Feature - 07 Feb 2013
Alexandra Bircken uses found objects and lost materials to create wildly associative and unruly sculptures
A giant sheet of chainmail stands propped against a wall. The latticed interlocking coils glint in the sunlight piercing the high lancet windows of the almost empty former chapel. Following the loops of steel is a test in concentration. Their simple repetition clashes with the overall visual noise of the piece.The links seem to be cascading, matrix-like, downwards or running horizontal, like endless rows of the letter ‘O’ generated by a finger stuck on a computer keyboard. In front of this work, Uknit S.V. (2011), slats of mirror lie in rows in the middle of the floor (Abyss, 2011). Two square openings in the mirror surface break the image of the reflected ceiling while mimicking two trapdoors in the roof itself. The clean, minimal lines of the slatted mirror jarr with the visually dissonant scene of the ornate ceiling decorations reflected in the surface. Blackened beams and cornices overload the clean simplicity of the floor piece.
The Cologne-based artist Alexandra Bircken seems to revel in the oscillating difference between simple units of production and their repetition into ever more tangled structures. Note the title of the chainmail piece, punning between the abstract ‘unit’ and the direct ‘you knit’. Often using the interlocking loops of knitting, Bircken constructs individual works with repeated motifs, relying on the mechanical gestures of craft while producing autonomous sculptures. In her sculptural practice, the artist rummages around in the attic for found materials and in the basement of art history – drawing on assemblage, Minimalism, installation and Modernist sculpture while casting sideways nods to historical and contemporary practitioners. Comparisons have been made to artists such as Joseph Beuys, Eva Hesse, Isa Genzken, Ernesto Neto and Rosemarie Trockel. Like with Beuys’s faithfulness to felt and fat, Bircken’s fidelity to the knit, the weave, drapery and hosiery – techniques more akin to the fashion industry – is also underpinned by a biographical detail: Bircken studied Fashion rather than Fine Art at Central Saint Martin’s College London in the early 1990s.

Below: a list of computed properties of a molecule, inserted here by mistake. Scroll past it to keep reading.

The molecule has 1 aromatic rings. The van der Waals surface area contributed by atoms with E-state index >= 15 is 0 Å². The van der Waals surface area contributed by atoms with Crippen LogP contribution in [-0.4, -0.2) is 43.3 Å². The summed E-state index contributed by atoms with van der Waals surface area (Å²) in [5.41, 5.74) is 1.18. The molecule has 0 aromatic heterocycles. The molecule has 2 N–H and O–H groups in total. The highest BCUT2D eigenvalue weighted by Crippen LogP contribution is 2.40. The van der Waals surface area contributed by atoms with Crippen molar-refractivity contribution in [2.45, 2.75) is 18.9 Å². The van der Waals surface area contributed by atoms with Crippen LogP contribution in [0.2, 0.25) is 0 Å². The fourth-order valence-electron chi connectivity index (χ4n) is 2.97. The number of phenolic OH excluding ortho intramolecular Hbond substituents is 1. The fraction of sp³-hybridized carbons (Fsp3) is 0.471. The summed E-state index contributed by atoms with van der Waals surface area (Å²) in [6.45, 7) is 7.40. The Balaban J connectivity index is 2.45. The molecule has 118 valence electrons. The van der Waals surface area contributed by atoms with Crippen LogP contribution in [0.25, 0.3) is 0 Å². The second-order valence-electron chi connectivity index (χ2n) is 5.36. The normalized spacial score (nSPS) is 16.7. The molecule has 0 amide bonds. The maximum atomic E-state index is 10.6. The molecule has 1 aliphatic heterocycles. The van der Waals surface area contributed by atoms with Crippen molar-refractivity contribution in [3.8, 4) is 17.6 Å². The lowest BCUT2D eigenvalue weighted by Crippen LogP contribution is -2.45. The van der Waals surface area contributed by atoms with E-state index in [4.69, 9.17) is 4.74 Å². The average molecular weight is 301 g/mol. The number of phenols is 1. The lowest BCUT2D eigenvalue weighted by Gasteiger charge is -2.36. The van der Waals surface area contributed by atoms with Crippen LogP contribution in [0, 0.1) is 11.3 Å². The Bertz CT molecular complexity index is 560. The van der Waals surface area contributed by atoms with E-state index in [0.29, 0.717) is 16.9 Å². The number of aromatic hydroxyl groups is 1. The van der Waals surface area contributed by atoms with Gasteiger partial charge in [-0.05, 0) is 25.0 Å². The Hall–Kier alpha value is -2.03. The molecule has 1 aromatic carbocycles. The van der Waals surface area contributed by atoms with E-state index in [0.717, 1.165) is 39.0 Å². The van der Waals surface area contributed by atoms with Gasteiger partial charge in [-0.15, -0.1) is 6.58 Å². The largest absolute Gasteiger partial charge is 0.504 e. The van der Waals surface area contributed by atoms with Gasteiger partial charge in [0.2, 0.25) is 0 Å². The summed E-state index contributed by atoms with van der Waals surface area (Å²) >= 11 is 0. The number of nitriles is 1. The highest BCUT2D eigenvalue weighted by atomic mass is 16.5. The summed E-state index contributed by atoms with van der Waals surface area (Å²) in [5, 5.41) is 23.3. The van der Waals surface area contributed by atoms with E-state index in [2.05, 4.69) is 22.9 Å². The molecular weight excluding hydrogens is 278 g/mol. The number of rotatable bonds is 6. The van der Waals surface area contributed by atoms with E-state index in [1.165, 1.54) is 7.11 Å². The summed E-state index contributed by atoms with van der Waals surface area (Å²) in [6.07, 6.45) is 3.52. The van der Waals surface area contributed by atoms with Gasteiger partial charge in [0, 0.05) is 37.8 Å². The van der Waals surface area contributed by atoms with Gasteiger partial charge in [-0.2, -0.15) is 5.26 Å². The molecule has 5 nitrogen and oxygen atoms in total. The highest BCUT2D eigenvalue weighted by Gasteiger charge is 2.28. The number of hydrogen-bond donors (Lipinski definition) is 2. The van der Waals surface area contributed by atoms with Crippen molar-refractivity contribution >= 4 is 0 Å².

Her show at Studio Voltaire, London in 2011 featured not only Uknit S.V. and Abyss in the cool materials of steel and mirror but also more customary homespun knitted fabric and wood pieces. These works clung or tarried close to the edges of the hall, physically distant from the mirrors on the floor yet, like the ceiling, visible on their surface, depending on the position of the viewer. Birch Field (2011) – interlocking squares of cloth knitted with birch branches and mortar – protruded from the wall opposite Uknit S.V. The chequerboard segments are punctuated by a medley of different sized holes, which recalled both a nesting box for birds and a flag for a child’s den. On a step in a corner, Knochen (Bone, 2011) also looks as if it has been found in a nearby woodland – from a distance conch-like; closer up, a desiccated beehive – yet the work is actually a lump of knitted wool, cast in bronze.
Harvesting materials from natural sources, Bircken patches up, stitches together or reassembles them in a DIY repurposing of discarded odds and ends. Her sculptures and assemblages are populated by a motley constellation of bric-a-brac, scraps, thingamajigs and what-nots. Soul lution (2010) – yet another punning title – comprises a bike sprocket and chain, a bag and a knitted child’s cardigan, all strung by string from a drooping tree branch. The branches might be bodies; the objects, memories or disconcertingly fleeting narratives.